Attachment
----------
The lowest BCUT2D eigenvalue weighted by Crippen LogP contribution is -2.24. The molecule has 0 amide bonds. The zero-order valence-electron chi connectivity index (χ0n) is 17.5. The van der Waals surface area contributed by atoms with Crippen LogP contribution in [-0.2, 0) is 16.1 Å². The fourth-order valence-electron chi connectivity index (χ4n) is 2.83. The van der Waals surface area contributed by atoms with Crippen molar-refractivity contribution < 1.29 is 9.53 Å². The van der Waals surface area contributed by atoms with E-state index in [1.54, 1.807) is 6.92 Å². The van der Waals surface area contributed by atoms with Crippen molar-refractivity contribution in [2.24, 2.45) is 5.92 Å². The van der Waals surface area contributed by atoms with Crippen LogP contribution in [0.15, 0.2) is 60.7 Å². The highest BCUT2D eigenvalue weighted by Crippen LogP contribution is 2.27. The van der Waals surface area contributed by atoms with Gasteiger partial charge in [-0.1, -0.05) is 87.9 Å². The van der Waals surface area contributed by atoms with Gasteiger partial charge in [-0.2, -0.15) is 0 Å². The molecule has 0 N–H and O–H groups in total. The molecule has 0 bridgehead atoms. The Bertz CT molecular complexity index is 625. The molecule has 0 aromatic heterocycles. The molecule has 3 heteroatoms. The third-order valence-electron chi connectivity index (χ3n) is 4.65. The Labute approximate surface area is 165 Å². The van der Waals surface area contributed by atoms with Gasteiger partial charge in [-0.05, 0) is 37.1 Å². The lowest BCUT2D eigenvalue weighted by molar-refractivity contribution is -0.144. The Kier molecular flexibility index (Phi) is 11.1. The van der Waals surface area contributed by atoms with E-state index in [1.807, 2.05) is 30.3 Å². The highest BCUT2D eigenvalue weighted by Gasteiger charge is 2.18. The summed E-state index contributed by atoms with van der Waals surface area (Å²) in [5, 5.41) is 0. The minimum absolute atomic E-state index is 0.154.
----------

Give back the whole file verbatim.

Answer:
The lowest BCUT2D eigenvalue weighted by Crippen LogP contribution is -2.24. The molecule has 0 amide bonds. The zero-order valence-electron chi connectivity index (χ0n) is 17.5. The van der Waals surface area contributed by atoms with Crippen LogP contribution in [-0.2, 0) is 16.1 Å². The fourth-order valence-electron chi connectivity index (χ4n) is 2.83. The van der Waals surface area contributed by atoms with Crippen molar-refractivity contribution < 1.29 is 9.53 Å². The van der Waals surface area contributed by atoms with E-state index in [1.54, 1.807) is 6.92 Å². The van der Waals surface area contributed by atoms with Crippen molar-refractivity contribution in [2.24, 2.45) is 5.92 Å². The van der Waals surface area contributed by atoms with Crippen LogP contribution in [0.15, 0.2) is 60.7 Å². The highest BCUT2D eigenvalue weighted by Crippen LogP contribution is 2.27. The van der Waals surface area contributed by atoms with Gasteiger partial charge in [-0.1, -0.05) is 87.9 Å². The van der Waals surface area contributed by atoms with Gasteiger partial charge in [-0.2, -0.15) is 0 Å². The molecule has 0 N–H and O–H groups in total. The molecule has 0 bridgehead atoms. The Bertz CT molecular complexity index is 625. The molecule has 0 aromatic heterocycles. The molecule has 3 heteroatoms. The third-order valence-electron chi connectivity index (χ3n) is 4.65. The Labute approximate surface area is 165 Å². The van der Waals surface area contributed by atoms with Gasteiger partial charge in [-0.05, 0) is 37.1 Å². The lowest BCUT2D eigenvalue weighted by molar-refractivity contribution is -0.144. The Kier molecular flexibility index (Phi) is 11.1. The van der Waals surface area contributed by atoms with E-state index in [1.807, 2.05) is 30.3 Å². The highest BCUT2D eigenvalue weighted by Gasteiger charge is 2.18. The summed E-state index contributed by atoms with van der Waals surface area (Å²) in [5, 5.41) is 0. The minimum absolute atomic E-state index is 0.154.